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The role of market fundamentals and speculation in recent price changes for crude oil

  • Kaufmann, Robert K.

I hypothesize that the price spike and collapse of 2007-2008 are driven by both changes in both market fundamentals and speculative pressures. Contrary to arguments for a demand shock, I hypothesize that prices rise sharply in 2007-2008 because ongoing growth in Chinese oil demand runs into a sudden and unexpected halt to a decade long increase in non-OPEC production. This caused a loss of OPEC spare capacity because increased demand for OPEC production runs ahead of increases in OPEC capacity. These changes are reinforced by speculative expectations. Although difficult to measure directly, I argue for the role of speculation based on the following: (1) a significant increase in private US crude oil inventories since 2004; (2) repeated and extended break-downs (starting in 2004) in the cointegrating relationship between spot and far month future prices that are inconsistent with the law of one price and arbitrage opportunities; and (3) statistical and predictive failures by an econometric model of oil prices that is based on market fundamentals. These changes are related to the behavior and impact of noise traders on asset prices to sketch mechanisms by which speculative expectations can affect crude oil prices.

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Article provided by Elsevier in its journal Energy Policy.

Volume (Year): 39 (2011)
Issue (Month): 1 (January)
Pages: 105-115

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Handle: RePEc:eee:enepol:v:39:y:2011:i:1:p:105-115
Contact details of provider: Web page: http://www.elsevier.com/locate/enpol

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  8. DEES St├ęphane & KARADELOGLOU Pavlos & KAUFMANN Robert & SANCHEZ Marcelo, . "Modelling the World Oil Market: Assessment of a Quarterly Econometric Model," EcoMod2003 330700040, EcoMod.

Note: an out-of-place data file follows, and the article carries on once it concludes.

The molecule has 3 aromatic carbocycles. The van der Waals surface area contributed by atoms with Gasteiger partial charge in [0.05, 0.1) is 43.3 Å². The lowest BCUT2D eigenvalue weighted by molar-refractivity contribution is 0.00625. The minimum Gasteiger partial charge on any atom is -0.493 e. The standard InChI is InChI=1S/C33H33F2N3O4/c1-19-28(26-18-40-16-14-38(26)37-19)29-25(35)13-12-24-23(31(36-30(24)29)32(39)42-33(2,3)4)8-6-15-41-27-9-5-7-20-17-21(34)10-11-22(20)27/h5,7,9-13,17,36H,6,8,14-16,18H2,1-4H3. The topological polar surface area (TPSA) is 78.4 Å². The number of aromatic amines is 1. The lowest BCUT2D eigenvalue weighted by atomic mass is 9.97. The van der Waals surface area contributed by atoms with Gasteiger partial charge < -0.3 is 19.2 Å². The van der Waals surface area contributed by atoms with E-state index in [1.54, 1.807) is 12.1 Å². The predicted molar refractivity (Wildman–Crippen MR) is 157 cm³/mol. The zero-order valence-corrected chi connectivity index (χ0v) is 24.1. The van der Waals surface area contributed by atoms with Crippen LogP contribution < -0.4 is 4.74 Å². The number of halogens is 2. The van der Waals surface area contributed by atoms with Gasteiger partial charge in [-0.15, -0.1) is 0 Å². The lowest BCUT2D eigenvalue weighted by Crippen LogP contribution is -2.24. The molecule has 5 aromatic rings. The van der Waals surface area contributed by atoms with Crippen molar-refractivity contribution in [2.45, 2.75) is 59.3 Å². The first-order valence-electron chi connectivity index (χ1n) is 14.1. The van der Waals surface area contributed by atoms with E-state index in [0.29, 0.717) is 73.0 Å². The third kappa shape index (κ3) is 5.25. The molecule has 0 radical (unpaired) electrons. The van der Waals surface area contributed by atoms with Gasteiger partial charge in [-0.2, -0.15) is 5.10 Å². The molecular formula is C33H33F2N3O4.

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  16. S. Gurcan Gulen, 1999. "Regionalization in the World Crude Oil Market: Further Evidence," The Energy Journal, International Association for Energy Economics, vol. 0(Number 1), pages 125-139.
  17. Kaufmann, Robert K. & Dees, Stephane & Gasteuil, Audrey & Mann, Michael, 2008. "Oil prices: The role of refinery utilization, futures markets and non-linearities," Energy Economics, Elsevier, vol. 30(5), pages 2609-2622, September.
  18. Weiner, Robert J., 2002. "Sheep in wolves' clothing? Speculators and price volatility in petroleum futures," The Quarterly Review of Economics and Finance, Elsevier, vol. 42(2), pages 391-400.
  19. Bradley Ewing & Cynthia Lay Harter, 2000. "Co-movements of Alaska North Slope and UK Brent crude oil prices," Applied Economics Letters, Taylor & Francis Journals, vol. 7(8), pages 553-558.
  20. M.A. Adelman, 1992. "Is the World Oil Market 'One Great Pool'? -- Comment," The Energy Journal, International Association for Energy Economics, vol. 0(Number 1).
  21. M. A. Adelman, 1984. "International Oil Agreements," The Energy Journal, International Association for Energy Economics, vol. 0(Number 3), pages 1-10.
  22. Andrews, Donald W.K. & Kim, Jae-Young, 2006. "Tests for Cointegration Breakdown Over a Short Time Period," Journal of Business & Economic Statistics, American Statistical Association, vol. 24, pages 379-394, October.
  23. Robert K. Kaufmann & Cutler J. Cleveland, 2001. "Oil Production in the Lower 48 States: Economic, Geological, and Institutional Determinants," The Energy Journal, International Association for Energy Economics, vol. 0(Number 1), pages 27-49.
  24. Fattouh, Bassam, 2010. "The dynamics of crude oil price differentials," Energy Economics, Elsevier, vol. 32(2), pages 334-342, March.
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